Let us turn now to the respected professionals at the Congressional Budget Office and the Center on Budget and Policy Priorities, who are too polite to simply laugh at Ryan. They took him seriously enough to examine his assertions with care, only to find that the research he cites doesn’t support his assumptions — and that most economists still don’t buy his theories. They also noticed that Ryan never specifies which loopholes and expenditures he expects to end. That must be why Romney, who has offered similarly foggy plans for tax reform, feels Ryan is such a kindred spirit.
When voters hear that Ryan is a bold, responsible figure determined to reduce the fiscal overhang that threatens future generations, they should know that his budgets don’t balance — at least not any time before 2040. And that’s because he is pursuing the same agenda as George W. Bush did — which will produce still more ruinous exults if he succeeds.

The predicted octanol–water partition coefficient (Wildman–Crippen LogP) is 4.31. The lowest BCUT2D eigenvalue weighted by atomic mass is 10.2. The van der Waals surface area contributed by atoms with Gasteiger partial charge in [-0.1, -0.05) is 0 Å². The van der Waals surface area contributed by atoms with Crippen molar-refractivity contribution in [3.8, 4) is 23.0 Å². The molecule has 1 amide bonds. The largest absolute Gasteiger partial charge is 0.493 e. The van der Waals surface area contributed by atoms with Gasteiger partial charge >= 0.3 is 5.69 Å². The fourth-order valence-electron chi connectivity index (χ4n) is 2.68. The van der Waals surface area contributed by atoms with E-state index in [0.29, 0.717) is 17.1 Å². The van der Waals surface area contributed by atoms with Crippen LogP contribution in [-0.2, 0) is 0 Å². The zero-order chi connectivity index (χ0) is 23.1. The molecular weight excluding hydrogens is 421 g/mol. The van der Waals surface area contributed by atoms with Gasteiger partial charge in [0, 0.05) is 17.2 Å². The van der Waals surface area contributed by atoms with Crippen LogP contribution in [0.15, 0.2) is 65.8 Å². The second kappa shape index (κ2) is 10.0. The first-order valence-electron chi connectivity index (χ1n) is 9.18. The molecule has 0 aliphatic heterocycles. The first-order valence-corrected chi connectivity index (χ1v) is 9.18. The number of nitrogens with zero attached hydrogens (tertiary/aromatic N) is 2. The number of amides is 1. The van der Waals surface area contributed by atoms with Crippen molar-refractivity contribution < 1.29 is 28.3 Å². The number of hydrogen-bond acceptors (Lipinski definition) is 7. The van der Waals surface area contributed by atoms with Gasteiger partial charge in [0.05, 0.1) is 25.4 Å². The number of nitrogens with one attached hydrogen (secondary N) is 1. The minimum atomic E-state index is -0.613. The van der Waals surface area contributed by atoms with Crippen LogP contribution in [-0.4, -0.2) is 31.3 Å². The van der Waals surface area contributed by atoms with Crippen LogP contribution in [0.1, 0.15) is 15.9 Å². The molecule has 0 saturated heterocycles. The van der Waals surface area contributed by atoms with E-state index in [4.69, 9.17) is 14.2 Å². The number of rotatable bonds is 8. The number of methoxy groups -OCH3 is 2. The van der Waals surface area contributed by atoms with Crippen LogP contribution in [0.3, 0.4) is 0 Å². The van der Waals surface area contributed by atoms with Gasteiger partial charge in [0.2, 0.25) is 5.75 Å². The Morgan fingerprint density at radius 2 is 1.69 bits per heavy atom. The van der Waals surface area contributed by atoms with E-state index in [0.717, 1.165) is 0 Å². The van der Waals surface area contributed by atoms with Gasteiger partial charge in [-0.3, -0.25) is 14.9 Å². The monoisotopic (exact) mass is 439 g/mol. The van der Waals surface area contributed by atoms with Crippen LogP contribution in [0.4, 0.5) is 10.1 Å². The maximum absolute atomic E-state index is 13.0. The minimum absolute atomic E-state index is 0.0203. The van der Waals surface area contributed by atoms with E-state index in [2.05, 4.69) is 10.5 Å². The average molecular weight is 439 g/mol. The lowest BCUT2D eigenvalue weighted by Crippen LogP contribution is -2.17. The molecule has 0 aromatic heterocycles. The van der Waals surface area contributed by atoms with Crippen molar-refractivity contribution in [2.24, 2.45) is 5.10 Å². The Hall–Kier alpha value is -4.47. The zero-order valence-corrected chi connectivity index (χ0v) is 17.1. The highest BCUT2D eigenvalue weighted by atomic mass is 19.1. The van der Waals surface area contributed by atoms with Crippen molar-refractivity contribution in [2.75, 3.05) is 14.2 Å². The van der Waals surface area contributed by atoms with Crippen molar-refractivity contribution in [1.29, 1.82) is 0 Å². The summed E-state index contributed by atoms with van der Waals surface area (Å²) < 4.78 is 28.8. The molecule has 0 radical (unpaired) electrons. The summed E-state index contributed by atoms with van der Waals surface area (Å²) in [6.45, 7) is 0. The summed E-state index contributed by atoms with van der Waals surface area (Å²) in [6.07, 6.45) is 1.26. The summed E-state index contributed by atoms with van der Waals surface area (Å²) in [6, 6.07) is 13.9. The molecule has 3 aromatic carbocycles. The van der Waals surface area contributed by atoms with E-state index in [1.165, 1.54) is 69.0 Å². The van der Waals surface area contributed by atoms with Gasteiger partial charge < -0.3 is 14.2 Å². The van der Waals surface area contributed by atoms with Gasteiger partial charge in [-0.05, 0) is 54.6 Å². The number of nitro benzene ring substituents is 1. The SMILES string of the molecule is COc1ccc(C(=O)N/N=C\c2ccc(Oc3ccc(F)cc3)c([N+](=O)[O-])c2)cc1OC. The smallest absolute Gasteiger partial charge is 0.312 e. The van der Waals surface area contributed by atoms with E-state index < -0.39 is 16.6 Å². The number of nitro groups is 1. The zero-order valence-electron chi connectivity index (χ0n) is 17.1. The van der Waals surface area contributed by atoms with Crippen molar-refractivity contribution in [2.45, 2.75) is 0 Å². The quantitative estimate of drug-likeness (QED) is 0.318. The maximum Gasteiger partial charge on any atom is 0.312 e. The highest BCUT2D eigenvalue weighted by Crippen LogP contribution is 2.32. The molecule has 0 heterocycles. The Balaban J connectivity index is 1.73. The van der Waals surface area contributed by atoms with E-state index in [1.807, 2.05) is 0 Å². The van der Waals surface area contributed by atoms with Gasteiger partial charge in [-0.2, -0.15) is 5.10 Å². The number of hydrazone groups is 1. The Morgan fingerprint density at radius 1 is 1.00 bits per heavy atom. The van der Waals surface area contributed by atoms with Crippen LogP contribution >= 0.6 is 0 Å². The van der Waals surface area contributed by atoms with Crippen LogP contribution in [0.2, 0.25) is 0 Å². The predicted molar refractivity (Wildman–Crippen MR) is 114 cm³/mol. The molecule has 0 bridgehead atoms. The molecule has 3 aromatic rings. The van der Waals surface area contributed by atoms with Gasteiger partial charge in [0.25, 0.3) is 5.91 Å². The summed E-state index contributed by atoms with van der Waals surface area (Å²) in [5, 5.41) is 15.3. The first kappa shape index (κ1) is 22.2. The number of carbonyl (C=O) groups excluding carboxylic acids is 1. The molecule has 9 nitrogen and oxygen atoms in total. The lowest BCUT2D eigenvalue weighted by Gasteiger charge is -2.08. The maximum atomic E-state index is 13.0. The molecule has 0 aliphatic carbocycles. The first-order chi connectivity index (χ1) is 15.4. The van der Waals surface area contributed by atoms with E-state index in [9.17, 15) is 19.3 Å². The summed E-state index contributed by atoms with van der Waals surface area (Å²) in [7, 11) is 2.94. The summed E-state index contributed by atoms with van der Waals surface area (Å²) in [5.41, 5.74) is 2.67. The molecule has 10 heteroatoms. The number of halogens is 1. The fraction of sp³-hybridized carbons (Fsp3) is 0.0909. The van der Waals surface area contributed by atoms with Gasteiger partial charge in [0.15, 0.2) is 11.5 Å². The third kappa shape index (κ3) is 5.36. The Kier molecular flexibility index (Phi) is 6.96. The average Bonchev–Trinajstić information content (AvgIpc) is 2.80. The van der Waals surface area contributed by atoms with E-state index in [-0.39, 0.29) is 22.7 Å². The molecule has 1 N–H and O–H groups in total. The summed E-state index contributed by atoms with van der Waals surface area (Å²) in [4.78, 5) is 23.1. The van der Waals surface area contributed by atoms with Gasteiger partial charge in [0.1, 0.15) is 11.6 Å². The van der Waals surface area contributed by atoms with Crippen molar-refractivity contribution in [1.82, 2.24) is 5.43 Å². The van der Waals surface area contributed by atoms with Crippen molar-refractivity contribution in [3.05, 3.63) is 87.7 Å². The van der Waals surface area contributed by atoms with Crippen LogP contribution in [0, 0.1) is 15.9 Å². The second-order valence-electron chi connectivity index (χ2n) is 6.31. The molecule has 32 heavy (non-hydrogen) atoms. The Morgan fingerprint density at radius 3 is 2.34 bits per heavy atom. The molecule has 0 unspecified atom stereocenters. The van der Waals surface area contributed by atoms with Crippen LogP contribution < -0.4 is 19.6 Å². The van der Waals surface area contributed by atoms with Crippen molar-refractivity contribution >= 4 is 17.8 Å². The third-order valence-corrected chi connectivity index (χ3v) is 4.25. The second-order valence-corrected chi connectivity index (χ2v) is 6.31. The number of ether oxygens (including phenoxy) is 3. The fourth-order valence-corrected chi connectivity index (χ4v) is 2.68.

No fear, however, because Ryan happily tells us that his tax cuts will stimulate so much economic growth so rapidly that fresh revenues will fill the gaps. Yes! Cutting taxes will actually increase tax revenues.
Everyone in Washington certainly knows where we heard that before. That argument first appeared when Ronald Reagan was president, then disappeared when he was forced to raise taxes in a vain attempt to cover the vast deficits his policies spawned. The same argument reappeared in the guise of “dynamic scoring” to justify the Bush tax cuts, with consequences that continue to cripple the nation.
Voodoo economics, as the senior (and smarter) Bush so memorably termed this belief system, does not work. But Ryan evidently believes in it, because his budget depends heavily on that old voodoo to achieve balance. He claims that closing loopholes and reducing tax expenditures will cover the revenue losses
Copyright 2012 The National Memo